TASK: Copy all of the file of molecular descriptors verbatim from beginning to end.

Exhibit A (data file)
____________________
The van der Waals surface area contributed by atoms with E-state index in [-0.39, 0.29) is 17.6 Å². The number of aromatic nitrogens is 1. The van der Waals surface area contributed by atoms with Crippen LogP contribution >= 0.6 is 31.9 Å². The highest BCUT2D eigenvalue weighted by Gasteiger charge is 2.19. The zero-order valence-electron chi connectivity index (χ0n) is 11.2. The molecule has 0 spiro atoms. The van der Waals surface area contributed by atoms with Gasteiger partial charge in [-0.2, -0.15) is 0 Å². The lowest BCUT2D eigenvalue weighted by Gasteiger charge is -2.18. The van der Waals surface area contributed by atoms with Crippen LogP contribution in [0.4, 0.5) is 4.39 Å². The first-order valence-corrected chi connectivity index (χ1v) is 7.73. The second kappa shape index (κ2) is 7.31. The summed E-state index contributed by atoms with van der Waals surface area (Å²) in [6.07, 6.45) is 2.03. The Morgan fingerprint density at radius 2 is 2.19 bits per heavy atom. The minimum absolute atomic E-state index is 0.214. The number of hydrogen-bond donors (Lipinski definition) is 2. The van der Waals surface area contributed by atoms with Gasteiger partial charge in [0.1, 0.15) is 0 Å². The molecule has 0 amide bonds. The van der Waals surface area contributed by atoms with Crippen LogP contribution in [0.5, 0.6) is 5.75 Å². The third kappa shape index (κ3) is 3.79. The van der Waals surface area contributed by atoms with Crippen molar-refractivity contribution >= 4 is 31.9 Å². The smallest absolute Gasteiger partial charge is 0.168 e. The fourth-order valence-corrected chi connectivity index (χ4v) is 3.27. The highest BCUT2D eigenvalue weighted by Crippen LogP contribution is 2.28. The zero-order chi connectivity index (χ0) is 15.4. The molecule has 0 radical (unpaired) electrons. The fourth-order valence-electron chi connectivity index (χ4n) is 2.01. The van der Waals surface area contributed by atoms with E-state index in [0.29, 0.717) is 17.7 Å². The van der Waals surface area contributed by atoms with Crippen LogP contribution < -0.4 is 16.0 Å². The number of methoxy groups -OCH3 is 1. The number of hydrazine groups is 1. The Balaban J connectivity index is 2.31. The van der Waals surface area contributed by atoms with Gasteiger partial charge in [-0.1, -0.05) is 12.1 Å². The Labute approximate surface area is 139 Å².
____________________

The van der Waals surface area contributed by atoms with E-state index in [-0.39, 0.29) is 17.6 Å². The number of aromatic nitrogens is 1. The van der Waals surface area contributed by atoms with Crippen LogP contribution >= 0.6 is 31.9 Å². The highest BCUT2D eigenvalue weighted by Gasteiger charge is 2.19. The zero-order valence-electron chi connectivity index (χ0n) is 11.2. The molecule has 0 spiro atoms. The van der Waals surface area contributed by atoms with Gasteiger partial charge in [-0.2, -0.15) is 0 Å². The lowest BCUT2D eigenvalue weighted by Gasteiger charge is -2.18. The van der Waals surface area contributed by atoms with Crippen LogP contribution in [0.4, 0.5) is 4.39 Å². The first-order valence-corrected chi connectivity index (χ1v) is 7.73. The second kappa shape index (κ2) is 7.31. The summed E-state index contributed by atoms with van der Waals surface area (Å²) in [6.07, 6.45) is 2.03. The Morgan fingerprint density at radius 2 is 2.19 bits per heavy atom. The minimum absolute atomic E-state index is 0.214. The number of hydrogen-bond donors (Lipinski definition) is 2. The van der Waals surface area contributed by atoms with Gasteiger partial charge in [0.1, 0.15) is 0 Å². The molecule has 0 amide bonds. The van der Waals surface area contributed by atoms with Crippen LogP contribution in [0.5, 0.6) is 5.75 Å². The third kappa shape index (κ3) is 3.79. The van der Waals surface area contributed by atoms with Crippen molar-refractivity contribution >= 4 is 31.9 Å². The smallest absolute Gasteiger partial charge is 0.168 e. The fourth-order valence-corrected chi connectivity index (χ4v) is 3.27. The highest BCUT2D eigenvalue weighted by Crippen LogP contribution is 2.28. The zero-order chi connectivity index (χ0) is 15.4. The molecule has 0 radical (unpaired) electrons. The fourth-order valence-electron chi connectivity index (χ4n) is 2.01. The van der Waals surface area contributed by atoms with E-state index in [0.29, 0.717) is 17.7 Å². The van der Waals surface area contributed by atoms with Crippen LogP contribution < -0.4 is 16.0 Å². The number of methoxy groups -OCH3 is 1. The number of hydrazine groups is 1. The Balaban J connectivity index is 2.31. The van der Waals surface area contributed by atoms with Gasteiger partial charge in [-0.1, -0.05) is 12.1 Å². The Labute approximate surface area is 139 Å².